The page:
Floating Pennywort can be found on the Cam, Gt .Ouse, Lark, Bourne Brook and the Old West. Fragments of plant detach from existing rafts of the weed and float downstream to catch on overhanging trees and vegetation and where they will start to growth. Boats definitely play a role in spreading plant fragments but the case against water birds is less certain. Interestingly it is not as widespread on the Cam as it flows though the centre of Cambridge. This is thought to be because the plant fragments appear to prefer “sticking to” natural vegetation or obstructions – the banks of the Cam in the city centre are hard piled and smooth and don’t seem to be very attractive to the plant. This may have serious implications about how banks and overhanging trees are to be managed – some tough choices ahead perhaps?
The riparian owner is ultimately responsible for the control of the plant if it is not on a main river. Environment Agency permissive powers allow the Agency to gain access for removal to other watercourses if it poses a risk to flooding or navigation on main rivers.
Control methods in Cambridgeshire so far…
- Rakes : Cam Valley Forum Volunteers have been holding regular working parties to clear the weed from the Cam. They have found the type of rake used to be important – the tines needing to be curved and close together. Booms are put in place to prevent small fragments floating downstream. The main problem with this approach has been accessing the plant where there are overgrown and steep banks. Disposal has also proved tricky due to its bulk and weight. It can be composted under a tarpaulin but can live up to a month like this before it dies. There have been varying reports about whether cattle will eat it or not, some do, some don’t!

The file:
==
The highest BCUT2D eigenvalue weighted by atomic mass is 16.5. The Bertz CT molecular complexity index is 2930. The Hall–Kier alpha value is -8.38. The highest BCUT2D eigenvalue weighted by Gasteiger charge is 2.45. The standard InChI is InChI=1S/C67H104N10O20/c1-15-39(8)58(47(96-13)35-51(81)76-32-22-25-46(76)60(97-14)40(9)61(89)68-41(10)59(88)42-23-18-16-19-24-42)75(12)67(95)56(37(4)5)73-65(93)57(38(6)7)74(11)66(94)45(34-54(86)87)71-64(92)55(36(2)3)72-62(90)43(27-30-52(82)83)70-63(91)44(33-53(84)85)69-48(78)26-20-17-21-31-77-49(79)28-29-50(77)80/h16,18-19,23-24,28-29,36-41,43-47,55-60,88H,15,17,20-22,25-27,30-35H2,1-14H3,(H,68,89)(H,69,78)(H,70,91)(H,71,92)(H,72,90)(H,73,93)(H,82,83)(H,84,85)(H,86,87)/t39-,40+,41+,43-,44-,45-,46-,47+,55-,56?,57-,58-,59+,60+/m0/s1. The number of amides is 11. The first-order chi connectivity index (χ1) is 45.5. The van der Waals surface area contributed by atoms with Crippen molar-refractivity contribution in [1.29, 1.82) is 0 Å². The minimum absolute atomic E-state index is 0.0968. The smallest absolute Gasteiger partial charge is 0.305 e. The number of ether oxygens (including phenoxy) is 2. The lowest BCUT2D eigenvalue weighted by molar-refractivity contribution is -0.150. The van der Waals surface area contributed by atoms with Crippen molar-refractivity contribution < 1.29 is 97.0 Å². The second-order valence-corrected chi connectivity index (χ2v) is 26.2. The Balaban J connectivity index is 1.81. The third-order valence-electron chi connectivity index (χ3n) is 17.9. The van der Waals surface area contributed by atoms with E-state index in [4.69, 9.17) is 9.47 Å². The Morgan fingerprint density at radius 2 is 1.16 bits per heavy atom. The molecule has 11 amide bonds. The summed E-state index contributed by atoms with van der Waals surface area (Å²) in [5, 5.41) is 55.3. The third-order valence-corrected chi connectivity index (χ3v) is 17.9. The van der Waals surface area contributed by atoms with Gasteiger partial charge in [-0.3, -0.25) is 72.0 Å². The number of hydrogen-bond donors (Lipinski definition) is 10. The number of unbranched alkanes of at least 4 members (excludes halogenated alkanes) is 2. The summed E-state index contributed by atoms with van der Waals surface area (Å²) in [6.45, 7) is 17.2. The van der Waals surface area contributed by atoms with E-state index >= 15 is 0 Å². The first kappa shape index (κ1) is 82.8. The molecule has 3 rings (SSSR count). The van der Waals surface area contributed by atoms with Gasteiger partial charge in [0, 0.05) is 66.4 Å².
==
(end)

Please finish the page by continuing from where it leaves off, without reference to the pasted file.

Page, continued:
- Mechanical weed cutting: used by the Environment Agency and Cam Conservators. The latter have been clearing Floating Pennywort for about 8 years when it first became a menace. Again, the use of a boom to prevent fragment dispersal is important.
- Herbicide: varying levels of success have been experienced using the herbicide glyphosate as the chemical appears to have little/no effect on submerged plant parts. Best results have been achieved by spraying when the plant is young in early spring and adding Topfilm – a naturally based aquatic adjuvant approved for the use in the control of aquatic weeds. This improves the way the herbicide “sticks” to the leaves. It has been found that the plant needs to be sprayed every 3 weeks when it is growing strongly and when temperatures are above 6⁰C with control taking up to 8 weeks. Problems arise when the weed has got into the natural bank vegetation – spraying to kill the weed will also kill the bank vegetation, winter spraying when the native vegetation is dormant but the Pennywort is still growing is an option. Cam Conservators have found an integrated regime of mechanical removal, followed by hand picking and then herbicide use has given the best control so far.
The future – harnessing the power of weevil…
CABI (Centre for Agriculture and Biosciences International) have identified a South American weevil (Listronotus elongatus) which may have potential for biological control of the weed. The weevil larvae mine into the stems and the adults eat the leaves of the Pennywort. At present, indications are that it is specific to Floating Pennywort and can survive colder temperatures. Extensive tests have been carried out to ascertain its effectiveness and safety which have been submitted to the UK regulators who are now considering its suitability for release.